27 July 2008

Shock News: Schools are not so bad!

Charles Murray in the WSJ here :

"Education is becoming the preferred method for diagnosing and attacking a wide range problems in American life. The No Child Left Behind Act is one prominent example. Another is the recent volley of articles that blame rising income inequality on the increasing economic premium for advanced education. Crime, drugs, extramarital births, unemployment--you name the problem, and I will show you a stack of claims that education is to blame, or at least implicated."

The truth is, of course, that the most important factor in educational "outcomes" is the intelligence of the pupils being educated. Apart from effectively teaching the majority of schoolchildren to read, write and add-up and enforcing discipline, if only by allowing the majority of pupils to leave once this aim is achieved, there is nothing more even the best school can hope for. That would at least allow the minority of children with above average intelligence to pursue an academic career unmolested by those of a more prosaic outlook. The idea that education can be used to pursue some form of social engineering is arrant nonsense and dangerous to boot.

As Murray says:

"
That says nothing about the quality of the lives that should be open to everyone across the range of ability. I am among the most emphatic of those who think that the importance of IQ in living a good life is vastly overrated. My point is just this: It is true that many social and economic problems are disproportionately found among people with little education, but the culprit for their educational deficit is often low intelligence. Refusing to come to grips with that reality has produced policies that have been ineffectual at best and damaging at worst."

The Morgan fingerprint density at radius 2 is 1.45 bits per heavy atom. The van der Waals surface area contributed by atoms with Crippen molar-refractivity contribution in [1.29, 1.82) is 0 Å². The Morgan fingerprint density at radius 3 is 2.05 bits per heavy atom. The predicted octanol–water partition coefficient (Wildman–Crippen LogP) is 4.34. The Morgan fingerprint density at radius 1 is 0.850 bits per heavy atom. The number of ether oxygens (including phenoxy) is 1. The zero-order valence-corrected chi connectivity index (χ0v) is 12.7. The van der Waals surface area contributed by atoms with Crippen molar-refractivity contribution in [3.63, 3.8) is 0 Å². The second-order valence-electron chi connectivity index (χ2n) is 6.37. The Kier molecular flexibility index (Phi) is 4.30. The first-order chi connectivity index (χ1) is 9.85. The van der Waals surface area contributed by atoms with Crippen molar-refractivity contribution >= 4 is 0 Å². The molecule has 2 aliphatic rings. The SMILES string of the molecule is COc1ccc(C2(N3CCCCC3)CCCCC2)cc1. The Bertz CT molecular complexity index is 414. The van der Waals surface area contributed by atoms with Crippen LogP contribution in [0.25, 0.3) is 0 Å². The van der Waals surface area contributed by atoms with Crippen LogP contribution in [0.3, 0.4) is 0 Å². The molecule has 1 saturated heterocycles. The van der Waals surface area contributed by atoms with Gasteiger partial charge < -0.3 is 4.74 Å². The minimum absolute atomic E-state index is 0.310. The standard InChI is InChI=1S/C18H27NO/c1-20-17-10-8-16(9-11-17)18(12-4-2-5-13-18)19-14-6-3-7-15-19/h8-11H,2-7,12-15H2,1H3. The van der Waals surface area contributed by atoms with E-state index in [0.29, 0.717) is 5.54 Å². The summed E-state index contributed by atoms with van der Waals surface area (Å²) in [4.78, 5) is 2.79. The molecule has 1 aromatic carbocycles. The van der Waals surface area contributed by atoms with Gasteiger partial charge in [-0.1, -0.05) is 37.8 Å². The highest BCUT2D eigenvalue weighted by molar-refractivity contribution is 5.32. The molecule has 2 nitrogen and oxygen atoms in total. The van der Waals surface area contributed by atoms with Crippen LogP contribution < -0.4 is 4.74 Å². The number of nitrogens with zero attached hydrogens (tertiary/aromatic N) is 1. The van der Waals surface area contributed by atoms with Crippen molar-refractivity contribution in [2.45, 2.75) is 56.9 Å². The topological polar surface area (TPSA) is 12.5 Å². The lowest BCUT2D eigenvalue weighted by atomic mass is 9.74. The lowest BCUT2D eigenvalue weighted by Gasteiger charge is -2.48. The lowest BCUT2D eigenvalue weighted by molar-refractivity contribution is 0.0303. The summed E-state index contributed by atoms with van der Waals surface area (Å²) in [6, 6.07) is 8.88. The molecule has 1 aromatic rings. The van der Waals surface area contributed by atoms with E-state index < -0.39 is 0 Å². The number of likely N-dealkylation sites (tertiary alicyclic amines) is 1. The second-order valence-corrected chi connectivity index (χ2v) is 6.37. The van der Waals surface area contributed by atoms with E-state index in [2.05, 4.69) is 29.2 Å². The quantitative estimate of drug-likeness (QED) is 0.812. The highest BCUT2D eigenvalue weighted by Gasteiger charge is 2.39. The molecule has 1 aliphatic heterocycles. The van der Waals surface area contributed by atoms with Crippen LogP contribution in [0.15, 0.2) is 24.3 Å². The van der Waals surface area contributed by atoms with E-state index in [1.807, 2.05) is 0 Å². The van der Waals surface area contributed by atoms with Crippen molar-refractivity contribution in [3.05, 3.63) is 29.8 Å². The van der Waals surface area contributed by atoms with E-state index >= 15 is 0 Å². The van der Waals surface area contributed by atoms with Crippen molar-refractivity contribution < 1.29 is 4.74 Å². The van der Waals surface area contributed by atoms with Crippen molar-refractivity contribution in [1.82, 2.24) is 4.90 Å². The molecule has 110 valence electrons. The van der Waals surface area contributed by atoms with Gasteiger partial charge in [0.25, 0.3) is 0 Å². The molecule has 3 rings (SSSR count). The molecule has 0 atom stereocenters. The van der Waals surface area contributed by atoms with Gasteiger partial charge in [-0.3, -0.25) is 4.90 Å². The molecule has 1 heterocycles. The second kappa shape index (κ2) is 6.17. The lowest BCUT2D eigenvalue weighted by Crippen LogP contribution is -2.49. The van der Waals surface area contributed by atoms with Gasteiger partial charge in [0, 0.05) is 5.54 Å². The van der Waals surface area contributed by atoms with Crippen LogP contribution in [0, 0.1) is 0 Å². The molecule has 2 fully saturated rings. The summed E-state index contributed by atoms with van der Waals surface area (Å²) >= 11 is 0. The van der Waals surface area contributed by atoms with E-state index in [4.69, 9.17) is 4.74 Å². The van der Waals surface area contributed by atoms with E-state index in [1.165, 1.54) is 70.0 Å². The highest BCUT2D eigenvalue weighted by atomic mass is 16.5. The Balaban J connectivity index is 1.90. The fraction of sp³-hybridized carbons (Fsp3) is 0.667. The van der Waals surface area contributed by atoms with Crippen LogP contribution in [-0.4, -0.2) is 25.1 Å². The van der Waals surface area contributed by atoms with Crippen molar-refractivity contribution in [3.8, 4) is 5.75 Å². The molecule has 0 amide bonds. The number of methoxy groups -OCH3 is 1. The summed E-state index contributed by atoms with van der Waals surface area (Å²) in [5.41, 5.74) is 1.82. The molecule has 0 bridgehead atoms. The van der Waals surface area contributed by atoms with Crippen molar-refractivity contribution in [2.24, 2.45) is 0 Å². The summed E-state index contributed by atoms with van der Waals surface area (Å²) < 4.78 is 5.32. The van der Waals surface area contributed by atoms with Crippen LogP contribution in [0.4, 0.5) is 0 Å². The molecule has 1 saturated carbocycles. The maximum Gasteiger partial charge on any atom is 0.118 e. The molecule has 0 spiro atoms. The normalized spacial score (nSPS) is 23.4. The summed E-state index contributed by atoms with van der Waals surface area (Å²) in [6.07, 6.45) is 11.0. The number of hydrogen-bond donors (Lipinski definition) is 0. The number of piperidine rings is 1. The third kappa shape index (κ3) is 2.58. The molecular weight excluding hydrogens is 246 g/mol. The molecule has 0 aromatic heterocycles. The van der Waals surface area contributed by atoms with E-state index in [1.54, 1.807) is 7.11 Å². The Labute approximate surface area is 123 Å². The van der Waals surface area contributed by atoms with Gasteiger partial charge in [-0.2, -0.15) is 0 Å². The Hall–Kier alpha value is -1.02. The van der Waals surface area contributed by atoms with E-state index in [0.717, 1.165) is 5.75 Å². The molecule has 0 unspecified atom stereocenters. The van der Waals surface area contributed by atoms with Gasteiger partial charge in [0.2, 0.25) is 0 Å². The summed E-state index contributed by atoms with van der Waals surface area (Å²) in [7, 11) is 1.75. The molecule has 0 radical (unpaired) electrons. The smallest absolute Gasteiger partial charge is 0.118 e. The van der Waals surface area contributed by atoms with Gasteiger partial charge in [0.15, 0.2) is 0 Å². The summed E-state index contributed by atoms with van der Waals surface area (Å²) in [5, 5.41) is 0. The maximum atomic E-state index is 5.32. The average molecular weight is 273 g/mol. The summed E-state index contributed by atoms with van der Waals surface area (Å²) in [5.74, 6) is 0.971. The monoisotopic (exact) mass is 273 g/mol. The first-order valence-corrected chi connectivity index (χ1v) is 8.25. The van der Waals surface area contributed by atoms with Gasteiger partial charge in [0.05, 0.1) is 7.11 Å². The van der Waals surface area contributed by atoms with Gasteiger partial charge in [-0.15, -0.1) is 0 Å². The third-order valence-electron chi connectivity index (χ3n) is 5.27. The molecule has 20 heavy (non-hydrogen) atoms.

8 comments:

Shuggy said...

I agree very much with the spirit of your post - opposing the notion that schools can and should become a branch of social work. Apart from anything else, those of us who are teachers aren't competent to do this. However, I'd take issue with this:

The truth is, of course, that the most important factor in educational "outcomes" is the intelligence of the pupils being educated.

"Of course"? Evidence, argument, anything to support this? Obviously intelligence is a crucial variable and it is true that a politically-correct age wastes a great deal of human energy pretending this isn't so. However, my own experience contradicts your assertion. My own school performance was mediocre, yet when I returned to education as an adult I excelled my peers. And ten years of teaching experience tells me my experience is by no means atypical. Of course other variables have an enormous impact and the point about these is that these can be influenced by structure and policy, whereas innate intelligence can't.

oldandrew said...

I agree with Shuggy.

There are real problems with making schools take on responsibility for things that are really part of students' homelives. R.S. Peters described schools that do this as "orphanages for children with parents".